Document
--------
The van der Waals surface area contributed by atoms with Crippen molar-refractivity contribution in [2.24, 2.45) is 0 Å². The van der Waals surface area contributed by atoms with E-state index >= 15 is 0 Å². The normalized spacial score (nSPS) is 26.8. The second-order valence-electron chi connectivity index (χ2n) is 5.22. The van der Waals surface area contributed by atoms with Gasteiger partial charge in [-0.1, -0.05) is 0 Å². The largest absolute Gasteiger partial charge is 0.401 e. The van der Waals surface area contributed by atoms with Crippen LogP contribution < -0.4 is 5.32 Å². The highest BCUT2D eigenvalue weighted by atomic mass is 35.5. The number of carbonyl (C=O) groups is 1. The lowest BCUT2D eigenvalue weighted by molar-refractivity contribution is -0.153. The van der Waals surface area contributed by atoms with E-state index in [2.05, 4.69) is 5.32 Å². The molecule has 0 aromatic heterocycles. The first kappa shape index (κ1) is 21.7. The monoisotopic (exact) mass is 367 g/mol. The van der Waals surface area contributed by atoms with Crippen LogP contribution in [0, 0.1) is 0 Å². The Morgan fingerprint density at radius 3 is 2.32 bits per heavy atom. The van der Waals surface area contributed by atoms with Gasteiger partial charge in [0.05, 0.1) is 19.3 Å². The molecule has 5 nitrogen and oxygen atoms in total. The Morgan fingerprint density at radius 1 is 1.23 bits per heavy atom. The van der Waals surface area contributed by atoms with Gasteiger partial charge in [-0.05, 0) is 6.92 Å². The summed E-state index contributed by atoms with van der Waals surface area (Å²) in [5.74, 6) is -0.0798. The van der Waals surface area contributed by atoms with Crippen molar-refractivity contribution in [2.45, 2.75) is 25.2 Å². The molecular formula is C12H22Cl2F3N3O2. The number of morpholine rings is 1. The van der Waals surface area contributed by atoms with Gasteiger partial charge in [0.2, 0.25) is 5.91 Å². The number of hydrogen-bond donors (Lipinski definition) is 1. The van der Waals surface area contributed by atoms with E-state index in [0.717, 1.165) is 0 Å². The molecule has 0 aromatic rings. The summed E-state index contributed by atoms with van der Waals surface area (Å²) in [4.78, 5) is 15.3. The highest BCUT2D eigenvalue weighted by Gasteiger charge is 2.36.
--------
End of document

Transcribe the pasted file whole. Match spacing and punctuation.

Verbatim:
The van der Waals surface area contributed by atoms with Crippen molar-refractivity contribution in [2.24, 2.45) is 0 Å². The van der Waals surface area contributed by atoms with E-state index >= 15 is 0 Å². The normalized spacial score (nSPS) is 26.8. The second-order valence-electron chi connectivity index (χ2n) is 5.22. The van der Waals surface area contributed by atoms with Gasteiger partial charge in [-0.1, -0.05) is 0 Å². The largest absolute Gasteiger partial charge is 0.401 e. The van der Waals surface area contributed by atoms with Crippen LogP contribution < -0.4 is 5.32 Å². The highest BCUT2D eigenvalue weighted by atomic mass is 35.5. The number of carbonyl (C=O) groups is 1. The lowest BCUT2D eigenvalue weighted by molar-refractivity contribution is -0.153. The van der Waals surface area contributed by atoms with E-state index in [2.05, 4.69) is 5.32 Å². The molecule has 0 aromatic heterocycles. The first kappa shape index (κ1) is 21.7. The monoisotopic (exact) mass is 367 g/mol. The van der Waals surface area contributed by atoms with Crippen LogP contribution in [0, 0.1) is 0 Å². The Morgan fingerprint density at radius 3 is 2.32 bits per heavy atom. The van der Waals surface area contributed by atoms with Gasteiger partial charge in [0.05, 0.1) is 19.3 Å². The molecule has 5 nitrogen and oxygen atoms in total. The Morgan fingerprint density at radius 1 is 1.23 bits per heavy atom. The van der Waals surface area contributed by atoms with Gasteiger partial charge in [-0.05, 0) is 6.92 Å². The summed E-state index contributed by atoms with van der Waals surface area (Å²) in [5.74, 6) is -0.0798. The van der Waals surface area contributed by atoms with Crippen molar-refractivity contribution in [2.45, 2.75) is 25.2 Å². The molecular formula is C12H22Cl2F3N3O2. The number of morpholine rings is 1. The van der Waals surface area contributed by atoms with Gasteiger partial charge in [0.2, 0.25) is 5.91 Å². The number of hydrogen-bond donors (Lipinski definition) is 1. The van der Waals surface area contributed by atoms with E-state index in [0.717, 1.165) is 0 Å². The molecule has 0 aromatic rings. The summed E-state index contributed by atoms with van der Waals surface area (Å²) in [4.78, 5) is 15.3. The highest BCUT2D eigenvalue weighted by Gasteiger charge is 2.36.